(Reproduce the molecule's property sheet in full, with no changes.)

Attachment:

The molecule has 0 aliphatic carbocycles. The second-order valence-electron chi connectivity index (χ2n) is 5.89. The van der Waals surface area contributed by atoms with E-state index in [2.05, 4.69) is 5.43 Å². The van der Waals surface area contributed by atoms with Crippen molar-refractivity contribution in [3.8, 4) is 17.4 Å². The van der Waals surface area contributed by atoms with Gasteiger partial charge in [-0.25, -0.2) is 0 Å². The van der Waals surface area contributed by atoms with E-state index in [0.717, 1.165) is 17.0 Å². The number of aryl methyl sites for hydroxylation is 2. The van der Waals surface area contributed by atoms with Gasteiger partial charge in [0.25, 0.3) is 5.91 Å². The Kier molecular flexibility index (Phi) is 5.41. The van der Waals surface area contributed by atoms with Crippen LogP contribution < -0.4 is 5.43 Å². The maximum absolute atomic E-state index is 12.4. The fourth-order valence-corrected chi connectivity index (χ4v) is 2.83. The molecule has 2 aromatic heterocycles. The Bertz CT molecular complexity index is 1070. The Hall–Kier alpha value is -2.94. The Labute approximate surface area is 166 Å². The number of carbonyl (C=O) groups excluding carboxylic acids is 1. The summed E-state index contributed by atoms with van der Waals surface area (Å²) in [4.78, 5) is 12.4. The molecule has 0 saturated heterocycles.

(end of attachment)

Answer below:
The molecule has 0 aliphatic carbocycles. The second-order valence-electron chi connectivity index (χ2n) is 5.89. The van der Waals surface area contributed by atoms with E-state index in [2.05, 4.69) is 5.43 Å². The van der Waals surface area contributed by atoms with Crippen molar-refractivity contribution in [3.8, 4) is 17.4 Å². The van der Waals surface area contributed by atoms with Gasteiger partial charge in [-0.25, -0.2) is 0 Å². The van der Waals surface area contributed by atoms with E-state index in [0.717, 1.165) is 17.0 Å². The number of aryl methyl sites for hydroxylation is 2. The van der Waals surface area contributed by atoms with Gasteiger partial charge in [0.25, 0.3) is 5.91 Å². The Kier molecular flexibility index (Phi) is 5.41. The van der Waals surface area contributed by atoms with Crippen LogP contribution < -0.4 is 5.43 Å². The maximum absolute atomic E-state index is 12.4. The fourth-order valence-corrected chi connectivity index (χ4v) is 2.83. The molecule has 2 aromatic heterocycles. The Bertz CT molecular complexity index is 1070. The Hall–Kier alpha value is -2.94. The Labute approximate surface area is 166 Å². The number of carbonyl (C=O) groups excluding carboxylic acids is 1. The summed E-state index contributed by atoms with van der Waals surface area (Å²) in [4.78, 5) is 12.4. The molecule has 0 saturated heterocycles.